This book will provide any teacher or student of military history an insight into what it was really like at the Front.

We'll shortly be publishing a review of this book, but on first impressions it looks very interesting.

The second book is Steel and Tartan: The 4th Cameron Highlanders in the Great War

During the First World War, The Cameron Highlanders was expanded to thirteen battalions, of which nine were in battle. The 1st, 2nd, 4th (TF), 5th, 6th, 7th, 9th and 11th Battalions all fought on the Western Front. Ten representative  battle honours were chosen to be displayed on the King's colour, amongst them Neuve Chapelle and Loos, where the 4th Battalion suffered terrible losses. Note the (TF) after their designation – these were territorials, not professional soldiers, yet they did nothing to undermine the honour and the fearsome reputation of the Highland divisions.

Using unpublished diaries, letters and memoirs together with original photographs and newspaper accounts, this book focuses on the stories of the men of the 4th Camerons who went so eagerly to war in August 1914. It charts the progress of these ‘Saturday night soldiers’ through their training in Bedford with the Highland Division to their participation through all the major battles of 1915 and their disbandment in February 1916. What makes this book unique is the close focus on a single battalion, something that makes the narrative so much more immediate than sweeping strategic descriptions at army or even divisional level.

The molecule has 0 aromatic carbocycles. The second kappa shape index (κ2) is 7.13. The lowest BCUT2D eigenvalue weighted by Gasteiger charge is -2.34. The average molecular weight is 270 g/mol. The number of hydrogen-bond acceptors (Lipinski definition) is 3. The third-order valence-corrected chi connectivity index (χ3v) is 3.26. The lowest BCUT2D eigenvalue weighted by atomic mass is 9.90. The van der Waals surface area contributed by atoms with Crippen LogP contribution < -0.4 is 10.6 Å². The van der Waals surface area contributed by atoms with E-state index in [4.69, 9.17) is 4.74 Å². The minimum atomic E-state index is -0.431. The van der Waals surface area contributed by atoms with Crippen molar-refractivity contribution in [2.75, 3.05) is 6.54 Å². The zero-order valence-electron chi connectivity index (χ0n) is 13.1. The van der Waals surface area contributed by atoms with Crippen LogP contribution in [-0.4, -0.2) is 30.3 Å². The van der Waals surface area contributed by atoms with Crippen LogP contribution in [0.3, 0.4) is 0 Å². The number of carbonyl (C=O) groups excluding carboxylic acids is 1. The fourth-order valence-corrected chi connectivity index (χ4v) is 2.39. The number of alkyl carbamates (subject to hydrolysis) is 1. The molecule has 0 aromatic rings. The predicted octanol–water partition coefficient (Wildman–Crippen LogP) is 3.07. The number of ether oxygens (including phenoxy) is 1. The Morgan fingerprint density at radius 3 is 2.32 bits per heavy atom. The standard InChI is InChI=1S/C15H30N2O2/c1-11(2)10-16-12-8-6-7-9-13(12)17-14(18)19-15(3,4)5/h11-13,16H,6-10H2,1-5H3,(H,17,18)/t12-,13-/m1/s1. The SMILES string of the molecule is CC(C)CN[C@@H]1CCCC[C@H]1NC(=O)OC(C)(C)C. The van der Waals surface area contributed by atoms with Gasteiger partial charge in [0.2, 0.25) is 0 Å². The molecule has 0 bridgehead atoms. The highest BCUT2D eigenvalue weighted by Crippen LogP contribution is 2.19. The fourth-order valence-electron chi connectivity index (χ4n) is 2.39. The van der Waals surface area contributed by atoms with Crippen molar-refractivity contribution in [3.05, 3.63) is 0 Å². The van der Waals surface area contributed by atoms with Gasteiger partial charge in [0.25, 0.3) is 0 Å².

We hope to feature a review of this book soon.

In the meantime, we've arranged with The History Press that readers of this blog can order both these books for a combined price of £25 delivered (free postage and packing).

Simply visit the History Press website and use the discount code HPScot12  

But hurry, this code is only valid until 1st July. Please also note that this offer applies to UK orders only.